Old and New Thinking about Financing the Research University
by Charles Schwartz, Professor Emeritus of Physics
University of California, Berkeley
The leading research universities, like my own
University of California (UC), are having a difficult time with
finances. The standard complaint from our administrators is that
the governments, state and federal, are not providing enough money and
that is why, regrettably, they have to raise student fees so much.
I want to take a different look,
focusing on an old accounting habit that gives a misleading answer to
the simple question, What do we spend on undergraduate education and
what do we spend on other missions? First, some background.
Every professor at a research university knows
why we are here. We are good at research; we love doing research;
we are hired and promoted by the university because of our research
abilities and accomplishments; we gain the respect of our peers through
our research work. And we believe that our research work is valuable to
all of human society.
We also have a belief that other people – the
general public and their elected representatives in government – do not
appreciate our research very much. They are mostly concerned with
the education of undergraduate students (their kids), something that
our excellent university also provides.
We are happy with the bargain: we will provide
a first rate undergraduate education that they want and they will
provide the support we need to carry on our research and the closely
related graduate education programs.
Sometime, long ago, this bargain was sealed in
the budget arrangement that was worked out between university
administrators and the state government. It is called the I&R
budget. I&R stands for Instruction and Research. It covers the
entire academic year salaries of the faculty and supporting staff in
the departments; and along with this comes the necessary institutional
infrastructure and overhead. It is one big bundle of
appropriation, which allows us to carry out the undergraduate education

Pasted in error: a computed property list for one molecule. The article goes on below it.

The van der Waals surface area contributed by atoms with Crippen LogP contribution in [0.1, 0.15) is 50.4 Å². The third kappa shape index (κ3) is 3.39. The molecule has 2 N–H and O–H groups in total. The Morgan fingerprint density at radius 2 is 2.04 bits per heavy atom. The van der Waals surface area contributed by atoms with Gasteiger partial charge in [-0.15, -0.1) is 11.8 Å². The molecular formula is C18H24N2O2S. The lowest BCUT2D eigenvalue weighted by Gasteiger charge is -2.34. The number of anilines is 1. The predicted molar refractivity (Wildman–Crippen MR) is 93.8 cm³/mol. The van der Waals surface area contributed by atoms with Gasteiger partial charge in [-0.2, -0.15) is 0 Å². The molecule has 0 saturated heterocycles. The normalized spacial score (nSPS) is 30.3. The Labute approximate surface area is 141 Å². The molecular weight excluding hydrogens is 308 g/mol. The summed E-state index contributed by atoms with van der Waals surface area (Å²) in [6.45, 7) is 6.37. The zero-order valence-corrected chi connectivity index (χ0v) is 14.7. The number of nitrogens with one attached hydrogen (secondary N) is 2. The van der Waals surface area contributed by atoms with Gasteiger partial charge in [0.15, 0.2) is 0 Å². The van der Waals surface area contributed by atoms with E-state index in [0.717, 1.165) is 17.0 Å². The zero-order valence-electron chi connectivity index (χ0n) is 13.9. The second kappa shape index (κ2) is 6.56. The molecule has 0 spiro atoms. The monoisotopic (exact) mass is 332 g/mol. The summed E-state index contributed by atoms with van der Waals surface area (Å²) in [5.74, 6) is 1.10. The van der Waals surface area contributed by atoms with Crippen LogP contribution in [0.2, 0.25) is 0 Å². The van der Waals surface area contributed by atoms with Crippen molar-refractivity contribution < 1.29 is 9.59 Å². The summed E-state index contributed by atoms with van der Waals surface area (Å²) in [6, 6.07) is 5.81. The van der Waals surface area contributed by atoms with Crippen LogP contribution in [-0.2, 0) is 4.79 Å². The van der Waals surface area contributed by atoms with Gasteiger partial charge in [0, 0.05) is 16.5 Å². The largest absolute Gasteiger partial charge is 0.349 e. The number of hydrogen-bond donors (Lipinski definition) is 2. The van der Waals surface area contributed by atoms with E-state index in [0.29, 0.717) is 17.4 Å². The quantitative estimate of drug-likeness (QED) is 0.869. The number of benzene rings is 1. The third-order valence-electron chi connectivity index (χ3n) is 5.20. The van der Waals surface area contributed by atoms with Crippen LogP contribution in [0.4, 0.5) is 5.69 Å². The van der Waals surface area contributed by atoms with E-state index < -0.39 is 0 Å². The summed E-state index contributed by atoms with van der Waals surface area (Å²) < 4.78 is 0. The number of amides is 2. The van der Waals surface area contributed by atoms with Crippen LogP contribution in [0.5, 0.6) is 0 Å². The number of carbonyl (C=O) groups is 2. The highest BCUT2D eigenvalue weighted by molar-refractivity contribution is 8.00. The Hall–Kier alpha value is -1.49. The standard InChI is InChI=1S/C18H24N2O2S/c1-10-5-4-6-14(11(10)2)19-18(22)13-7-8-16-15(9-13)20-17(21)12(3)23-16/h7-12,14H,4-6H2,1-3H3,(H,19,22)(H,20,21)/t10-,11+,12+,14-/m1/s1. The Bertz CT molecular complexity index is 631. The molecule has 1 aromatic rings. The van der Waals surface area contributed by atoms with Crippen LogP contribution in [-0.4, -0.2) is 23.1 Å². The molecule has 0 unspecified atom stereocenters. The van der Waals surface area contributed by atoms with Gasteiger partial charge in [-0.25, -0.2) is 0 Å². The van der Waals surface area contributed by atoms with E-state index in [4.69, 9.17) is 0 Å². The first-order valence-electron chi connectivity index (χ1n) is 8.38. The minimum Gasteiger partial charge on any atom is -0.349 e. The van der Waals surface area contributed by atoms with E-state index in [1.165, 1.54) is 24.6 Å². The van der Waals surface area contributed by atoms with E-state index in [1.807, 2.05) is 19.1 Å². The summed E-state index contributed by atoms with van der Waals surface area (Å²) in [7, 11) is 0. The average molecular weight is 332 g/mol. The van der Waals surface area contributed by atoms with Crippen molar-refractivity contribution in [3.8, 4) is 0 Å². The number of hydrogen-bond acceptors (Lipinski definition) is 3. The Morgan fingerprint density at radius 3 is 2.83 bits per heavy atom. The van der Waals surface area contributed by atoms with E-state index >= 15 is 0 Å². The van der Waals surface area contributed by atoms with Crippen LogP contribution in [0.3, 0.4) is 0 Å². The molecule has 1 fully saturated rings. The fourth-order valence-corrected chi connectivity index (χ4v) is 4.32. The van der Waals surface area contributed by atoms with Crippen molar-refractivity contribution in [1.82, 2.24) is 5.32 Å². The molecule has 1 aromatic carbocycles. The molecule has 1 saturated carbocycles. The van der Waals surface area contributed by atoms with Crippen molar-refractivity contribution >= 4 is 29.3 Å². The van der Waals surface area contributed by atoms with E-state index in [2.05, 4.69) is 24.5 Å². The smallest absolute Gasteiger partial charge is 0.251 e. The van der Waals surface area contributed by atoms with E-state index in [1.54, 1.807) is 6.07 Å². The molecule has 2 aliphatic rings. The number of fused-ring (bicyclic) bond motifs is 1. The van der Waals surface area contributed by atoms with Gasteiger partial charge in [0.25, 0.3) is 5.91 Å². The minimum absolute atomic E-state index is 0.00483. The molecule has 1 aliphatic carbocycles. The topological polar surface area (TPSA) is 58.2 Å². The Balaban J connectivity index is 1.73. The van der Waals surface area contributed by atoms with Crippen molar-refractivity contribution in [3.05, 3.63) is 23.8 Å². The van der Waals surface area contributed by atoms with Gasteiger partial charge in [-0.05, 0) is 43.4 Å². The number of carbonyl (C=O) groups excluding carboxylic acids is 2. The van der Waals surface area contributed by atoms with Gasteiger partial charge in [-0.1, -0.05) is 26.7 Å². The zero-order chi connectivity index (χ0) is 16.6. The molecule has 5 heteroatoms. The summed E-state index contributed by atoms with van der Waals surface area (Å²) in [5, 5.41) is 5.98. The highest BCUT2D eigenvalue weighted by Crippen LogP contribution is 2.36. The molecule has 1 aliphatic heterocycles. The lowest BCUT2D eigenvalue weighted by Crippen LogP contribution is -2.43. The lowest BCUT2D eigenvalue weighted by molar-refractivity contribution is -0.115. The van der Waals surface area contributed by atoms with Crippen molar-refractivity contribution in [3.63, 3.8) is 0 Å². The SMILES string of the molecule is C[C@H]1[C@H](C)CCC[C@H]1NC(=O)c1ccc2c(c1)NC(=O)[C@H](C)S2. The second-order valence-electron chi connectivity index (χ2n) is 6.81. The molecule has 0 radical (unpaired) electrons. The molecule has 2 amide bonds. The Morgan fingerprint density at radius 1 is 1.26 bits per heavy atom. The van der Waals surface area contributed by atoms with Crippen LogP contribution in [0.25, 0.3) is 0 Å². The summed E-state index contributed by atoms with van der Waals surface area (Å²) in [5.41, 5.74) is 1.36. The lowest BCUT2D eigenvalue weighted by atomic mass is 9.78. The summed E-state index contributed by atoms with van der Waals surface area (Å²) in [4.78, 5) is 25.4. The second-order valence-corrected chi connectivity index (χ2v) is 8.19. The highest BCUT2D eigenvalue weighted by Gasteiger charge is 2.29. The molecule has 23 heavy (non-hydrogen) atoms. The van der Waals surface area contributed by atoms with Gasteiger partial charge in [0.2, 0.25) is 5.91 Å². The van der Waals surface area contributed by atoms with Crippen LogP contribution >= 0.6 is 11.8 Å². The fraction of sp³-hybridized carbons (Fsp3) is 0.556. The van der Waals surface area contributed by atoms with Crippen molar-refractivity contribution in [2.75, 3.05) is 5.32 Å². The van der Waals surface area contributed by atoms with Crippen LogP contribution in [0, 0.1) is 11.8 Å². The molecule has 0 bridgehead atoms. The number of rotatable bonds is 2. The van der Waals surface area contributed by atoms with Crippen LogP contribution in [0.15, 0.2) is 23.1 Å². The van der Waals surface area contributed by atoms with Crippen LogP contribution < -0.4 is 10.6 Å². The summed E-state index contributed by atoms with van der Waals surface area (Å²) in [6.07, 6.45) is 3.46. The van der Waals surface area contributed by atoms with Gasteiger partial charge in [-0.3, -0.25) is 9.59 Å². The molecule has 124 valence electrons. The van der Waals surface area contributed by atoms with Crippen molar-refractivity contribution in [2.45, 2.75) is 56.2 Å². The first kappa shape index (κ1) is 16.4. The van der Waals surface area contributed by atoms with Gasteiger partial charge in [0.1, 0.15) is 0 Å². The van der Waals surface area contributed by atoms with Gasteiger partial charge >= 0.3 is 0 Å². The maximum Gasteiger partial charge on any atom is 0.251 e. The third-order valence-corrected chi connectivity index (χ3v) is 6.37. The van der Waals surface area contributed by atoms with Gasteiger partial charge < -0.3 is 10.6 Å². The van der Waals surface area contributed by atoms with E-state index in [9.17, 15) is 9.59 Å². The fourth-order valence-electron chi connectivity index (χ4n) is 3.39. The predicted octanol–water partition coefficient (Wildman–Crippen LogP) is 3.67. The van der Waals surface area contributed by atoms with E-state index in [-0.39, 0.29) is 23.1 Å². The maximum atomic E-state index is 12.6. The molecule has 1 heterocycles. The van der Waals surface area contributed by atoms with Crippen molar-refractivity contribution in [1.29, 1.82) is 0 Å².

and the graduate education and the faculty members’ own research
activities throughout the academic year (that is called Departmental
Research as separated from Sponsored Research.).
It is common to take that whole bundle of
expenditures, divide it by the number of students we enroll, and call
that the Average Cost of Education or the Average Cost of Instruction –
so many dollars per student per year. For example, the official
pronouncement at UC is that the Average Cost of Education is
about $17,000 per student and student fees cover only about 30%
of that cost.
If you detect a slight lack of candor in that
arrangement, it could easily be excused by saying that no harm is done:
teaching and research are both “public goods” and they are both paid
for by public money; how that money gets divided between those two
missions is not worth fussing about. That is The Old Thinking.
Something changed in the early 1990s. A severe
state budget crunch led to the introduction of tuition charges at our
public universities. Called “student fees” they were specifically
intended to supplement the basic I&R budget when state funding was
cut. These student fees have been rising a lot more in recent years.
A new rationale was adopted for this major
change in financing for our public universities. It goes like this:
Since students attending the university would go on to better paying